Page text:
crowd <have or has> been fighting


The crowd... been fighting among themselves since morning.


I would choose b , but "the crowd" refers to many people.
  • Englishmypassion

    Senior Member
    India - Hindi
    I would choose a) because when the plurality of a collective noun is stressed, we usually use a plural verb. A singular doesn't take "among themselves".

    But, "There was a huge crowd at the station."


    Modwoman in the attic
    English - United States
    It's an awkward sentence. "Among themselves" makes more sense with a plural verb, but "The crowd have been fighting" sounds odd in AE, no matter what follows. Most AE writers would probably phrase the whole thing differently.


    Member Emeritus
    English - US
    Yes, ideally I'd phrase it differently, but given the choices here, I'd use "have". I'd find "has" with "themselves" really jarring.

    Christian, what was the source? A teacher? Or a textbook? Like many exam questions we've seen here, it's poorly written.


    Senior Member
    British English (Sussex)
    Does the textbook teach British English?

    There hasn't been any BE input in this thread so far, so I think it should be said that in BE there's nothing wrong with:
    "The crowd have been fighting amongst themselves since morning."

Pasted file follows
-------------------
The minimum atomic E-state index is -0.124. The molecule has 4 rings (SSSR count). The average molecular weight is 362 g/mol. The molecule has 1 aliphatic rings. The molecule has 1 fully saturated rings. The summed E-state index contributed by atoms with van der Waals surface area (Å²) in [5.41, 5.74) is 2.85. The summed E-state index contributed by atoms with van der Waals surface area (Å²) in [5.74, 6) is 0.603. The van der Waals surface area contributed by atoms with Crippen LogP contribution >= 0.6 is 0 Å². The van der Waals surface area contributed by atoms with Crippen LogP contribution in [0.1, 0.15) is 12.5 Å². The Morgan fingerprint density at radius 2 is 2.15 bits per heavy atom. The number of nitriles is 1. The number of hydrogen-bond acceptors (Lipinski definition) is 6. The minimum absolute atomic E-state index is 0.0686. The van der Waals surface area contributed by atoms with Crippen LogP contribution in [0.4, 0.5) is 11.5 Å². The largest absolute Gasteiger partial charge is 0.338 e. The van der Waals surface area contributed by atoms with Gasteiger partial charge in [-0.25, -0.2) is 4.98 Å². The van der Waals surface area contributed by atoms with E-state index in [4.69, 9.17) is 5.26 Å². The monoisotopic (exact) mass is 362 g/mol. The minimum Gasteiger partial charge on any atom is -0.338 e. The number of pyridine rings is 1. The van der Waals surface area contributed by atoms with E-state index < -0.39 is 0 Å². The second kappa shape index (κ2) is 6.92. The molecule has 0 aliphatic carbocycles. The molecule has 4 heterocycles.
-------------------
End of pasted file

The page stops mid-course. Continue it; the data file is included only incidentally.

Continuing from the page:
Perhaps another speaker of BE could confirm that I'm not out on a limb here.:)

    To me it sounds very strange with a singular verb. I read it as "The people in the crowd have been fighting..."
    But "The crowd has been fighting against some other force, outside itself".
    The British are quite liberal using 'have' in these cases. I hear it on the telly.
    They even say plurals where none are logically needed as "The team have won."

    The American do not use the plural as much, though logically it seems to fit the OP example.
    Yet nonetheless "The crowd have been fighting among themselves" sound odd to my AE ear.
    I'd say, "Members of the crowd have been fighting amongst themselves." or "There has been
    in-fighting among the crowd" "There have been in-fights within the crowd."


    Senior Member
    English UK
    We've seen this issue so many times....

    In BrE, people say: Team X have won. They have scored more goals than the other team.
    In AmE, people say: Team X has won. They have [not: It has ...] scored more goals than the other team.

    We just place our plurals/collectives differently.
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    Senior Member
    I do not know if this is a BE/AE thing, but for me a crowd of people can fight among themselves, in which case the crowd is a collective of many individuals and the verb is plural (are).
    In fact, I completely agree with Velisarius, post 11, now that I have read it carefully. It is like I wrote it, really :)
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    Senior Member
    British English (Sussex)
    I think I must have been channeling you then boozer.:p

    I'm glad that it's not just me standing up for the writer and publishers of that textbook, though I was aware of this BE/AE difference and Florentia also hinted at it.
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